Following its decision last year not to implement the Quality Assurance Scheme for Advocates (QASA), the Bar Standards Board (BSB) has today published more detail about how it assures the competence of barristers.
The approach reflects the BSB’s move in the last few years to become a more risk- and evidence-based regulator that takes better targeted action to maintain standards of practice at the Bar. This
means that more focused regulation can be introduced where concerns about professional competence have been identified – for example, the recently introduced competence and registration requirements in relation to Youth Court advocacy.
As well as specific targeted regulation, the BSB’s approach to assuring standards includes a range of additional measures that have already been implemented. These include:
- the regulator’s Future Bar Training reforms that include a clearly defined set of knowledge, skills and attributes expected of all newly qualified barristers on their first day of practice, as specified in the Professional Statement for Barristers;
- the introduction in 2017 of the new Continuing Professional Development (CPD) scheme for experienced barristers which, aligned with robust monitoring by the regulator, places greater responsibility on individual barristers to reflect upon their learning and development, set learning objectives and review them annually; and
- existing regulatory controls stemming from a requirement in the BSB Handbook that barristers should not undertake work unless competent to do so.
The paper published today also explains how the BSB uses external indicators of the profession’s competence to inform its regulatory approach. These include existing measures of barristers’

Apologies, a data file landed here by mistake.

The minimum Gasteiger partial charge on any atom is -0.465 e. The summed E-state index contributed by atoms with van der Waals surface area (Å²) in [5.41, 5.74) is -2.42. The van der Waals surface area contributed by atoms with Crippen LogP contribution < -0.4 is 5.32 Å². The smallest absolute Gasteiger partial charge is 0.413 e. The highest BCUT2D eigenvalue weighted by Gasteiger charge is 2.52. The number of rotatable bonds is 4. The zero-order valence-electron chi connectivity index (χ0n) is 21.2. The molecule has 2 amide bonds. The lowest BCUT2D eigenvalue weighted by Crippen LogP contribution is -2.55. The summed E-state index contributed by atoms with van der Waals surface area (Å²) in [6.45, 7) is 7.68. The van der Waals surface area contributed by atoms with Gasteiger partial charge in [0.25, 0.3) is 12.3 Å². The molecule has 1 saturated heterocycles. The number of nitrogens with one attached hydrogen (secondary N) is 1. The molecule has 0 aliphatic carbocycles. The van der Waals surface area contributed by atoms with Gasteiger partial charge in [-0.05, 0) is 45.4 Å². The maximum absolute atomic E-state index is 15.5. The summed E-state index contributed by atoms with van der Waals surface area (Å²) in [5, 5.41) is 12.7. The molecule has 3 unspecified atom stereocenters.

competence such as the processes for reviewing the quality of barristers to join specialist panels like the Treasury Panel or for appointment as a QC.
If there are areas of the Bar’s work that need further regulatory initiatives in the future, the regulator will take appropriate and proportionate action to address such risks.
The approach explains why the BSB has decided not to implement QASA and why it has recently applied to the Legal Services Board to have the Scheme’s rules removed from its Handbook.
Speaking about the new approach to manging quality, BSB Director of Regulatory Assurance, Oliver Hanmer, said:
“Providing assurance to the public about the standard of representation they canexpect from the barristers whom we authorise is one of our most important functions.
“In the years since QASA was developed and approved, the BSB has fundamentally transformed the way in which it regulates the Bar. Standards of practice at the Bar are generally very high and the controls that we have put in place, such as our much more robust Continuing Professional Development scheme for established barristers,and the supervisory regime in place throughout the
profession, mean that we are confident that a formal quality assurance scheme should not be necessary. The approach published today reflects our belief that the profession should take responsibility for maintaining standards of practice supported by a proportionate regulatory framework. If they do, it means that we can focus our attention where it is most needed.”
More detail about the BSB’s approach to assure competence is available here.
About the Bar Standards Board
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